"But pray ye that your flight be not in the winter, neither on the sabbath day." Matthew 24:20.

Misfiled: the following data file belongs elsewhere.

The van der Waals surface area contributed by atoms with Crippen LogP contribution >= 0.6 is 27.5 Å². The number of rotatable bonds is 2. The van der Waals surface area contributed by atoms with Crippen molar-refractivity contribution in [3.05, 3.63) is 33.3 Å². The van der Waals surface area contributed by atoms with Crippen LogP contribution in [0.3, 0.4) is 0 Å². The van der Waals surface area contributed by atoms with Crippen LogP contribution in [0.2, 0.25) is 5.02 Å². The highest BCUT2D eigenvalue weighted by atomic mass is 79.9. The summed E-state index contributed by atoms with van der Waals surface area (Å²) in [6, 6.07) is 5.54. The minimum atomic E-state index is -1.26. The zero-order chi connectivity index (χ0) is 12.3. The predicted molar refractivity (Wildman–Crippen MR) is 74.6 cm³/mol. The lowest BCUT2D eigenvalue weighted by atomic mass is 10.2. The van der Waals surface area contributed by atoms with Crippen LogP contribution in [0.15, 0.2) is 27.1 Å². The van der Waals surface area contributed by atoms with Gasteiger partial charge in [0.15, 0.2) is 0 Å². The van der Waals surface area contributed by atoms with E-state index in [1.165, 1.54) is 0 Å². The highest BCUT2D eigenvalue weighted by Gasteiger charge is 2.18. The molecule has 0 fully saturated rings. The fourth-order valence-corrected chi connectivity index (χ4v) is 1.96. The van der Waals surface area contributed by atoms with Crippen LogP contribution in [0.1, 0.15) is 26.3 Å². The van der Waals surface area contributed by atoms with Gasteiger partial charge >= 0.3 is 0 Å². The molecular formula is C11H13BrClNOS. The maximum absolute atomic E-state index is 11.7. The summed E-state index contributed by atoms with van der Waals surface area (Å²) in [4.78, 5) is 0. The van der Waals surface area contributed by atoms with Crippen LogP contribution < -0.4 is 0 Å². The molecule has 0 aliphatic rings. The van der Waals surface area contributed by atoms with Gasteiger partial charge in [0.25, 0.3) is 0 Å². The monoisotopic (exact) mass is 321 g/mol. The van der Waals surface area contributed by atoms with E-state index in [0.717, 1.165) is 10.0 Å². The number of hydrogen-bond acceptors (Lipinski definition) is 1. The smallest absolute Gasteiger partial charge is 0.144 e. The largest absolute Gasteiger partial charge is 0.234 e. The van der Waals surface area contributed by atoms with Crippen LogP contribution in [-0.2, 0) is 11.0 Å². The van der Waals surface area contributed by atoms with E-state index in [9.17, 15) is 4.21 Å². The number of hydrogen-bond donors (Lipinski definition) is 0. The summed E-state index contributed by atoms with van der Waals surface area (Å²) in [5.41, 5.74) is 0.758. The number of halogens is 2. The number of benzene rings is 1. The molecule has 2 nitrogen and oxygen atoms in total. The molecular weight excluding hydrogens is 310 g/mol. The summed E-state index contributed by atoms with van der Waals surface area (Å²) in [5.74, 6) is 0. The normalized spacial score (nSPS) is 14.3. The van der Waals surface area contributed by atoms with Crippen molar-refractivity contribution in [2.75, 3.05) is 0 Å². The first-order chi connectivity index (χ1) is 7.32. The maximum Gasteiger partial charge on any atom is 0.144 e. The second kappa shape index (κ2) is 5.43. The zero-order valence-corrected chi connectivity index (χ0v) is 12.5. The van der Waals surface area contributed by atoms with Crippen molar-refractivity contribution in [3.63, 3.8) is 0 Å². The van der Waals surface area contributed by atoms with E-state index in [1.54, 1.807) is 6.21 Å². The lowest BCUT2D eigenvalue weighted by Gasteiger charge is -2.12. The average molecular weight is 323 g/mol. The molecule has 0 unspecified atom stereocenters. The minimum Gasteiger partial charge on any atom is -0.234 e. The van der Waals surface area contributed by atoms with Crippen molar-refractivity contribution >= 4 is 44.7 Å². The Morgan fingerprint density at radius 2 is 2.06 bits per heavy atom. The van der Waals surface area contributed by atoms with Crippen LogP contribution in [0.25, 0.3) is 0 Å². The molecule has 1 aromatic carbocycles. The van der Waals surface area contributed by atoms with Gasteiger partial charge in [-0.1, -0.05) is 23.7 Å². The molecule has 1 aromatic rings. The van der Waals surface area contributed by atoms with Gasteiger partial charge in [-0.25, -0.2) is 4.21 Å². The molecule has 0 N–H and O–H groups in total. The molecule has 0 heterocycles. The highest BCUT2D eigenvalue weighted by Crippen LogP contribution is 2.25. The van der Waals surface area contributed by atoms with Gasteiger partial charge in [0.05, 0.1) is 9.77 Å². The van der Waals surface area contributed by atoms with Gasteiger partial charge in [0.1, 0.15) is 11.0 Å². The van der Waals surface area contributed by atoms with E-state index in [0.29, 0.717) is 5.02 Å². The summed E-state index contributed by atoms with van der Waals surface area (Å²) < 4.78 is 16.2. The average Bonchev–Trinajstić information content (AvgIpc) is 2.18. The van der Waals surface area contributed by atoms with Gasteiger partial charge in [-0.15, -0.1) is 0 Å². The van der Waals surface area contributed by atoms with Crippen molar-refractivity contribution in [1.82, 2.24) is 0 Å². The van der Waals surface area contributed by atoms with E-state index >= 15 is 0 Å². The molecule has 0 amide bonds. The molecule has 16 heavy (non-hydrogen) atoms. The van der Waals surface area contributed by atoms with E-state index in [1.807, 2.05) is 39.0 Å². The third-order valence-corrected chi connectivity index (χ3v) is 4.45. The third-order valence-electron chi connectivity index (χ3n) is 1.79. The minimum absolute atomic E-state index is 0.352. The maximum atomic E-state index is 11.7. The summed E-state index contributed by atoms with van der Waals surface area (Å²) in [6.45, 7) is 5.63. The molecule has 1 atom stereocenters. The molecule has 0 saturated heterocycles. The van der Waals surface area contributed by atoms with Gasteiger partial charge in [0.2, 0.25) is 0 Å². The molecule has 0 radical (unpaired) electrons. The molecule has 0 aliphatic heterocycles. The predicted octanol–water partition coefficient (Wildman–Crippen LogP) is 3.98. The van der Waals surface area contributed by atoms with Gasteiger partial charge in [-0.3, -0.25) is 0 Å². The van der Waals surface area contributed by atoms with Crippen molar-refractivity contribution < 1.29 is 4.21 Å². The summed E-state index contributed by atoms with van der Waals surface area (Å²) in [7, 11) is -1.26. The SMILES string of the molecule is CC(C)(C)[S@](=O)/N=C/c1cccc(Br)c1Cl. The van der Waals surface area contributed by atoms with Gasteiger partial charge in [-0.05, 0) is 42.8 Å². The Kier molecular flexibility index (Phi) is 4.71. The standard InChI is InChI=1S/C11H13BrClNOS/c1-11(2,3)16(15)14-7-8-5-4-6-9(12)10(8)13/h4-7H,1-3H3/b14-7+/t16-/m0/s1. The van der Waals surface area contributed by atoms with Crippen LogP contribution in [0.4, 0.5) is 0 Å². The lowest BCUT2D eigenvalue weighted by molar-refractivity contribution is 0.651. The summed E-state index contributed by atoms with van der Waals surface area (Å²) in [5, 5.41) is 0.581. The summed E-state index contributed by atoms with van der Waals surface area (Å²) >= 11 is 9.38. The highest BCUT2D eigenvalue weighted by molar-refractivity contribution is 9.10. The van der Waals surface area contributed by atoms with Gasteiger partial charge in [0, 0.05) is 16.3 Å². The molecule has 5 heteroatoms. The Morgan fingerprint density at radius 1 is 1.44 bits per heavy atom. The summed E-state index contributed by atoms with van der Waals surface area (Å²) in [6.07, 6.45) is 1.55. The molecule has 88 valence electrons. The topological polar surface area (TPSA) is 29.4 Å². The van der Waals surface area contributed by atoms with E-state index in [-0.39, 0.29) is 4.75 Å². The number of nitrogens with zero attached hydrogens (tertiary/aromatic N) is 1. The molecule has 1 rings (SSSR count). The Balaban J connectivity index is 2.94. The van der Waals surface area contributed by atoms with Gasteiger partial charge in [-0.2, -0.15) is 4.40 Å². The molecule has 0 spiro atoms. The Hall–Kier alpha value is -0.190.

NOTE.—"Christ is here speaking of the flight of the apostles and other Christians out of Jerusalem and Judea, just before their final destruction, as is manifest by the whole context, and especially by the 16th verse: 'Then let them which be in Judea flee into the mountains.' But the final destruction of Jeru- salem was after the dissolution of the Jewish constitution, and after the Chris- tian dispensation was fully set up. Yet it is plainly implied in these words of the Lord, that even then Christians were bound to a strict observation of the Sabbath."—JONATHAN EDWARDS, Reprint of Worcester ed., 1844-1848, vol. 4, pp. 621, 622. "The Great Teacher never intimated that the Sabbath was a ceremonial ordinance to cease with the Mosaic ritual. . . . Instead of anticipating its extinction along with the ceremonial law, He speaks of its existence after the downfall of Jerusalem. [See Matthew 24:20.j"—W. D. KILLEN (Irish Pres- byterian), The Ancient Church (1883 ed.), p. 188.